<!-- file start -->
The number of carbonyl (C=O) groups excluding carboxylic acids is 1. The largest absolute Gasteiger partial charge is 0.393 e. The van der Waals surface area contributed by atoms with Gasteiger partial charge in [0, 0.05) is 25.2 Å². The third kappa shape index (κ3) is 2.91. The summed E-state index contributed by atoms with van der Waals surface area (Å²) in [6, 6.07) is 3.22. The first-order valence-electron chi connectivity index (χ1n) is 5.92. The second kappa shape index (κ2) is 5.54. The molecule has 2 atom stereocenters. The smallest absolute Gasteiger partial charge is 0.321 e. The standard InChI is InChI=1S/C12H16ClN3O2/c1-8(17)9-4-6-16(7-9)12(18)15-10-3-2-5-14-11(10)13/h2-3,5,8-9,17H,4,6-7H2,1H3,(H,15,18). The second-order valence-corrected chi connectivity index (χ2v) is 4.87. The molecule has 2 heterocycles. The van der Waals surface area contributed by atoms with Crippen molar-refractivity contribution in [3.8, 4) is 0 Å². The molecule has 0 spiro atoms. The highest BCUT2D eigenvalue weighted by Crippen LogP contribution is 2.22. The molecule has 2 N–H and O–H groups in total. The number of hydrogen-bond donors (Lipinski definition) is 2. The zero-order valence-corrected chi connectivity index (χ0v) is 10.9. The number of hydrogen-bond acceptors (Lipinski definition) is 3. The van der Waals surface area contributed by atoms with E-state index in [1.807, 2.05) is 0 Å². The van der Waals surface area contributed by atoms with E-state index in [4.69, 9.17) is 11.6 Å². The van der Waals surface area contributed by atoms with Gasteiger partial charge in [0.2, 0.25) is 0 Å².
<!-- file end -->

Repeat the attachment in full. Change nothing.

The number of carbonyl (C=O) groups excluding carboxylic acids is 1. The largest absolute Gasteiger partial charge is 0.393 e. The van der Waals surface area contributed by atoms with Gasteiger partial charge in [0, 0.05) is 25.2 Å². The third kappa shape index (κ3) is 2.91. The summed E-state index contributed by atoms with van der Waals surface area (Å²) in [6, 6.07) is 3.22. The first-order valence-electron chi connectivity index (χ1n) is 5.92. The second kappa shape index (κ2) is 5.54. The molecule has 2 atom stereocenters. The smallest absolute Gasteiger partial charge is 0.321 e. The standard InChI is InChI=1S/C12H16ClN3O2/c1-8(17)9-4-6-16(7-9)12(18)15-10-3-2-5-14-11(10)13/h2-3,5,8-9,17H,4,6-7H2,1H3,(H,15,18). The second-order valence-corrected chi connectivity index (χ2v) is 4.87. The molecule has 2 heterocycles. The van der Waals surface area contributed by atoms with Crippen molar-refractivity contribution in [3.8, 4) is 0 Å². The molecule has 0 spiro atoms. The highest BCUT2D eigenvalue weighted by Crippen LogP contribution is 2.22. The molecule has 2 N–H and O–H groups in total. The number of hydrogen-bond donors (Lipinski definition) is 2. The zero-order valence-corrected chi connectivity index (χ0v) is 10.9. The number of hydrogen-bond acceptors (Lipinski definition) is 3. The van der Waals surface area contributed by atoms with E-state index in [1.807, 2.05) is 0 Å². The van der Waals surface area contributed by atoms with E-state index in [4.69, 9.17) is 11.6 Å². The van der Waals surface area contributed by atoms with Gasteiger partial charge in [0.2, 0.25) is 0 Å².